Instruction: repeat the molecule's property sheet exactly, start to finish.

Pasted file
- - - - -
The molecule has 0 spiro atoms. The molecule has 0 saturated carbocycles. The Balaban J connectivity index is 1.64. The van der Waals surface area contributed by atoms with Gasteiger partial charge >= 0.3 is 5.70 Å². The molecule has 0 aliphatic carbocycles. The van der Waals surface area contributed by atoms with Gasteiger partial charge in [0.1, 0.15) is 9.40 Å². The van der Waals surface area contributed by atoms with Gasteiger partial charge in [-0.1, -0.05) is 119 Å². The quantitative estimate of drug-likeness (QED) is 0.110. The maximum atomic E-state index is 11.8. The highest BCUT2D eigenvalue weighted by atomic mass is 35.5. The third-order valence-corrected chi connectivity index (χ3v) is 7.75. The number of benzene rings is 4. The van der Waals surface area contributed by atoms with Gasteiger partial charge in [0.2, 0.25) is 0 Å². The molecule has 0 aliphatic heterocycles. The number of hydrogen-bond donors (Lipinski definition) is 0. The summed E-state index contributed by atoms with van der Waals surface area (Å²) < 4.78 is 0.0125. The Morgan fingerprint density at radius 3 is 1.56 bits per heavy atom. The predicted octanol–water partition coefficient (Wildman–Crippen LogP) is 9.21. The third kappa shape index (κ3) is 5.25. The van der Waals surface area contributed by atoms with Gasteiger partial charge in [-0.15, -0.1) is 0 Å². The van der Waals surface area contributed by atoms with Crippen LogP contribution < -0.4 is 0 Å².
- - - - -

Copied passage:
The molecule has 0 spiro atoms. The molecule has 0 saturated carbocycles. The Balaban J connectivity index is 1.64. The van der Waals surface area contributed by atoms with Gasteiger partial charge >= 0.3 is 5.70 Å². The molecule has 0 aliphatic carbocycles. The van der Waals surface area contributed by atoms with Gasteiger partial charge in [0.1, 0.15) is 9.40 Å². The van der Waals surface area contributed by atoms with Gasteiger partial charge in [-0.1, -0.05) is 119 Å². The quantitative estimate of drug-likeness (QED) is 0.110. The maximum atomic E-state index is 11.8. The highest BCUT2D eigenvalue weighted by atomic mass is 35.5. The third-order valence-corrected chi connectivity index (χ3v) is 7.75. The number of benzene rings is 4. The van der Waals surface area contributed by atoms with Gasteiger partial charge in [0.2, 0.25) is 0 Å². The molecule has 0 aliphatic heterocycles. The number of hydrogen-bond donors (Lipinski definition) is 0. The summed E-state index contributed by atoms with van der Waals surface area (Å²) < 4.78 is 0.0125. The Morgan fingerprint density at radius 3 is 1.56 bits per heavy atom. The predicted octanol–water partition coefficient (Wildman–Crippen LogP) is 9.21. The third kappa shape index (κ3) is 5.25. The van der Waals surface area contributed by atoms with Gasteiger partial charge in [-0.15, -0.1) is 0 Å². The van der Waals surface area contributed by atoms with Crippen LogP contribution < -0.4 is 0 Å².